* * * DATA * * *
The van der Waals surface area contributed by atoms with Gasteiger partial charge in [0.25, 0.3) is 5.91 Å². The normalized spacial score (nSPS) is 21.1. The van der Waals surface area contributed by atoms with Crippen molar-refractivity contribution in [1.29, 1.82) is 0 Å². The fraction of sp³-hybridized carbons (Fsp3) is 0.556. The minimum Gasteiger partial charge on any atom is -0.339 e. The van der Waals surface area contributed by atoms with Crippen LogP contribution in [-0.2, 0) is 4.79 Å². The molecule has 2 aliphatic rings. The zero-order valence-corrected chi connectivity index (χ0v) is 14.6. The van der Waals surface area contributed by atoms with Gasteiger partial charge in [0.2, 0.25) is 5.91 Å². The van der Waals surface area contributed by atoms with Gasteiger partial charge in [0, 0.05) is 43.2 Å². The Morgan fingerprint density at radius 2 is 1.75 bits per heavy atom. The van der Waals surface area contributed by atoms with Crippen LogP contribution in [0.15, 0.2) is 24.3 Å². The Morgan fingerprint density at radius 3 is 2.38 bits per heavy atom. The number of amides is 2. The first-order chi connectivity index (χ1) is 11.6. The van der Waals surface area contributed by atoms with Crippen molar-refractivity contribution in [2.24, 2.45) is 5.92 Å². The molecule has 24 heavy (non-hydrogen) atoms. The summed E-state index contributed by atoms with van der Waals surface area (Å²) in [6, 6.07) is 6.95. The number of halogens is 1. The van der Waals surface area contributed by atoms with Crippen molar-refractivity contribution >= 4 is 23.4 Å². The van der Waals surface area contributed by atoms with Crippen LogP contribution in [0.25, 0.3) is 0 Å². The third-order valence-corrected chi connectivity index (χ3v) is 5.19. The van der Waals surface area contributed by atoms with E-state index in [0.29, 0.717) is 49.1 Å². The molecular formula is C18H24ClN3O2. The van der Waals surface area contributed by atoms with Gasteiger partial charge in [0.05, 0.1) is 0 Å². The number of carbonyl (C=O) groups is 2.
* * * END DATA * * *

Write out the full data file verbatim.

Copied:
The van der Waals surface area contributed by atoms with Gasteiger partial charge in [0.25, 0.3) is 5.91 Å². The normalized spacial score (nSPS) is 21.1. The van der Waals surface area contributed by atoms with Crippen molar-refractivity contribution in [1.29, 1.82) is 0 Å². The fraction of sp³-hybridized carbons (Fsp3) is 0.556. The minimum Gasteiger partial charge on any atom is -0.339 e. The van der Waals surface area contributed by atoms with Crippen LogP contribution in [-0.2, 0) is 4.79 Å². The molecule has 2 aliphatic rings. The zero-order valence-corrected chi connectivity index (χ0v) is 14.6. The van der Waals surface area contributed by atoms with Gasteiger partial charge in [0.2, 0.25) is 5.91 Å². The van der Waals surface area contributed by atoms with Gasteiger partial charge in [0, 0.05) is 43.2 Å². The Morgan fingerprint density at radius 2 is 1.75 bits per heavy atom. The van der Waals surface area contributed by atoms with Crippen LogP contribution in [0.15, 0.2) is 24.3 Å². The Morgan fingerprint density at radius 3 is 2.38 bits per heavy atom. The number of amides is 2. The first-order chi connectivity index (χ1) is 11.6. The van der Waals surface area contributed by atoms with Crippen molar-refractivity contribution in [2.24, 2.45) is 5.92 Å². The molecule has 24 heavy (non-hydrogen) atoms. The summed E-state index contributed by atoms with van der Waals surface area (Å²) in [6, 6.07) is 6.95. The number of halogens is 1. The van der Waals surface area contributed by atoms with Crippen molar-refractivity contribution >= 4 is 23.4 Å². The van der Waals surface area contributed by atoms with Crippen LogP contribution in [0.25, 0.3) is 0 Å². The third-order valence-corrected chi connectivity index (χ3v) is 5.19. The van der Waals surface area contributed by atoms with E-state index in [0.29, 0.717) is 49.1 Å². The molecular formula is C18H24ClN3O2. The van der Waals surface area contributed by atoms with Gasteiger partial charge in [0.05, 0.1) is 0 Å². The number of carbonyl (C=O) groups is 2.